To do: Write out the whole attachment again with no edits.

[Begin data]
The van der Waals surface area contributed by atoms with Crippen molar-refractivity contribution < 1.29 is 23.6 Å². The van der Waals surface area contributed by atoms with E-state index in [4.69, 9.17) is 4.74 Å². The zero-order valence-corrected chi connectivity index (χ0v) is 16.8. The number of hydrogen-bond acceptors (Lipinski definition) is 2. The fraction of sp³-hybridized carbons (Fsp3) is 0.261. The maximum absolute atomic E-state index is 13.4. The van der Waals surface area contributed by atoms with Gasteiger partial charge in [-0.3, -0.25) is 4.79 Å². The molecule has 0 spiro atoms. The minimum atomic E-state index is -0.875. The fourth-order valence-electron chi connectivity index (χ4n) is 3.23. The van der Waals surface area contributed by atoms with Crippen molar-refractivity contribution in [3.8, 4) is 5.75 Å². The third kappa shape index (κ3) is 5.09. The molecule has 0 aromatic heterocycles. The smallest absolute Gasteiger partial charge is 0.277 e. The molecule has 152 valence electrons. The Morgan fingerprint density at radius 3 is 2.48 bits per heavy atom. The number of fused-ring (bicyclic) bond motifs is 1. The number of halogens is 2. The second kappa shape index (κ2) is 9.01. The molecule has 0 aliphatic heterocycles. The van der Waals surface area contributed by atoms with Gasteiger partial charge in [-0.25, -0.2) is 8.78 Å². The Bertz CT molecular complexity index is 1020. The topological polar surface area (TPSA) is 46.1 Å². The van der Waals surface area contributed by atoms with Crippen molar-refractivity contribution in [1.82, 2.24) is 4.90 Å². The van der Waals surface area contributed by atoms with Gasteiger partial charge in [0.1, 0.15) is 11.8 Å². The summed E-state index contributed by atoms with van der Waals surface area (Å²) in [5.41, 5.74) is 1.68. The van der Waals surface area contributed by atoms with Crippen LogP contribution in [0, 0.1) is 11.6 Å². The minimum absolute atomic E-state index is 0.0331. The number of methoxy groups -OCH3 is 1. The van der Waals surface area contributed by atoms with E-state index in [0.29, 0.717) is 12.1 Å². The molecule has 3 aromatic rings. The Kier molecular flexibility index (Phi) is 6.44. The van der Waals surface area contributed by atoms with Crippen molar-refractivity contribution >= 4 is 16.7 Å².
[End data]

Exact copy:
The van der Waals surface area contributed by atoms with Crippen molar-refractivity contribution < 1.29 is 23.6 Å². The van der Waals surface area contributed by atoms with E-state index in [4.69, 9.17) is 4.74 Å². The zero-order valence-corrected chi connectivity index (χ0v) is 16.8. The number of hydrogen-bond acceptors (Lipinski definition) is 2. The fraction of sp³-hybridized carbons (Fsp3) is 0.261. The maximum absolute atomic E-state index is 13.4. The van der Waals surface area contributed by atoms with Gasteiger partial charge in [-0.3, -0.25) is 4.79 Å². The molecule has 0 spiro atoms. The minimum atomic E-state index is -0.875. The fourth-order valence-electron chi connectivity index (χ4n) is 3.23. The van der Waals surface area contributed by atoms with Crippen molar-refractivity contribution in [3.8, 4) is 5.75 Å². The third kappa shape index (κ3) is 5.09. The molecule has 0 aromatic heterocycles. The smallest absolute Gasteiger partial charge is 0.277 e. The molecule has 152 valence electrons. The Morgan fingerprint density at radius 3 is 2.48 bits per heavy atom. The number of fused-ring (bicyclic) bond motifs is 1. The number of halogens is 2. The second kappa shape index (κ2) is 9.01. The molecule has 0 aliphatic heterocycles. The van der Waals surface area contributed by atoms with Gasteiger partial charge in [-0.25, -0.2) is 8.78 Å². The Bertz CT molecular complexity index is 1020. The topological polar surface area (TPSA) is 46.1 Å². The van der Waals surface area contributed by atoms with Crippen molar-refractivity contribution in [1.82, 2.24) is 4.90 Å². The van der Waals surface area contributed by atoms with Gasteiger partial charge in [0.1, 0.15) is 11.8 Å². The summed E-state index contributed by atoms with van der Waals surface area (Å²) in [5.41, 5.74) is 1.68. The van der Waals surface area contributed by atoms with Crippen LogP contribution in [0, 0.1) is 11.6 Å². The minimum absolute atomic E-state index is 0.0331. The number of methoxy groups -OCH3 is 1. The van der Waals surface area contributed by atoms with E-state index in [0.29, 0.717) is 12.1 Å². The molecule has 3 aromatic rings. The Kier molecular flexibility index (Phi) is 6.44. The van der Waals surface area contributed by atoms with Crippen molar-refractivity contribution >= 4 is 16.7 Å².